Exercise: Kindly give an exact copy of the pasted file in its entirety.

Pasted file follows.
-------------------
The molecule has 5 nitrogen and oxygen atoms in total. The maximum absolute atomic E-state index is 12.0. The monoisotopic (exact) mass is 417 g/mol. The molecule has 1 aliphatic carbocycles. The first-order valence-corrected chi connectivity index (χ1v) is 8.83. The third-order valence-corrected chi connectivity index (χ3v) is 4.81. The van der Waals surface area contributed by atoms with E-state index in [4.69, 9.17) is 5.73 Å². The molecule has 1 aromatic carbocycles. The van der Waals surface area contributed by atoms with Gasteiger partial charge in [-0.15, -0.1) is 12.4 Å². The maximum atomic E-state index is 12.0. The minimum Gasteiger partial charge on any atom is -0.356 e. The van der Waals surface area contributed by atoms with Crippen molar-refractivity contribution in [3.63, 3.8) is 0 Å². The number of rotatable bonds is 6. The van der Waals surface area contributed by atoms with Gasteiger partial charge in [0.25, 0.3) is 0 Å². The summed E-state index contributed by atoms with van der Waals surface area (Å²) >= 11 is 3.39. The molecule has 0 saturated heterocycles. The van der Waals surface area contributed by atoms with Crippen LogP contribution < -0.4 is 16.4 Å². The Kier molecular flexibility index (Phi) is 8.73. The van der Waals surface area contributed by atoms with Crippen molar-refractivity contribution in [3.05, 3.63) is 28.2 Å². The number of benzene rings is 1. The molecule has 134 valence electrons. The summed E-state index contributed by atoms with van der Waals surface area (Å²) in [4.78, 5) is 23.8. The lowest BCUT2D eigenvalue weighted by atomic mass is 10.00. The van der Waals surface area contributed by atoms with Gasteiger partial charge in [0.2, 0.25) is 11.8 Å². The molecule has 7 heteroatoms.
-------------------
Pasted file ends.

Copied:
The molecule has 5 nitrogen and oxygen atoms in total. The maximum absolute atomic E-state index is 12.0. The monoisotopic (exact) mass is 417 g/mol. The molecule has 1 aliphatic carbocycles. The first-order valence-corrected chi connectivity index (χ1v) is 8.83. The third-order valence-corrected chi connectivity index (χ3v) is 4.81. The van der Waals surface area contributed by atoms with E-state index in [4.69, 9.17) is 5.73 Å². The molecule has 1 aromatic carbocycles. The van der Waals surface area contributed by atoms with Gasteiger partial charge in [-0.15, -0.1) is 12.4 Å². The maximum atomic E-state index is 12.0. The minimum Gasteiger partial charge on any atom is -0.356 e. The van der Waals surface area contributed by atoms with Crippen molar-refractivity contribution in [3.63, 3.8) is 0 Å². The number of rotatable bonds is 6. The van der Waals surface area contributed by atoms with Gasteiger partial charge in [0.25, 0.3) is 0 Å². The summed E-state index contributed by atoms with van der Waals surface area (Å²) >= 11 is 3.39. The molecule has 0 saturated heterocycles. The van der Waals surface area contributed by atoms with Crippen LogP contribution < -0.4 is 16.4 Å². The Kier molecular flexibility index (Phi) is 8.73. The van der Waals surface area contributed by atoms with Crippen molar-refractivity contribution in [3.05, 3.63) is 28.2 Å². The number of benzene rings is 1. The molecule has 134 valence electrons. The summed E-state index contributed by atoms with van der Waals surface area (Å²) in [4.78, 5) is 23.8. The lowest BCUT2D eigenvalue weighted by atomic mass is 10.00. The van der Waals surface area contributed by atoms with Gasteiger partial charge in [0.2, 0.25) is 11.8 Å². The molecule has 7 heteroatoms.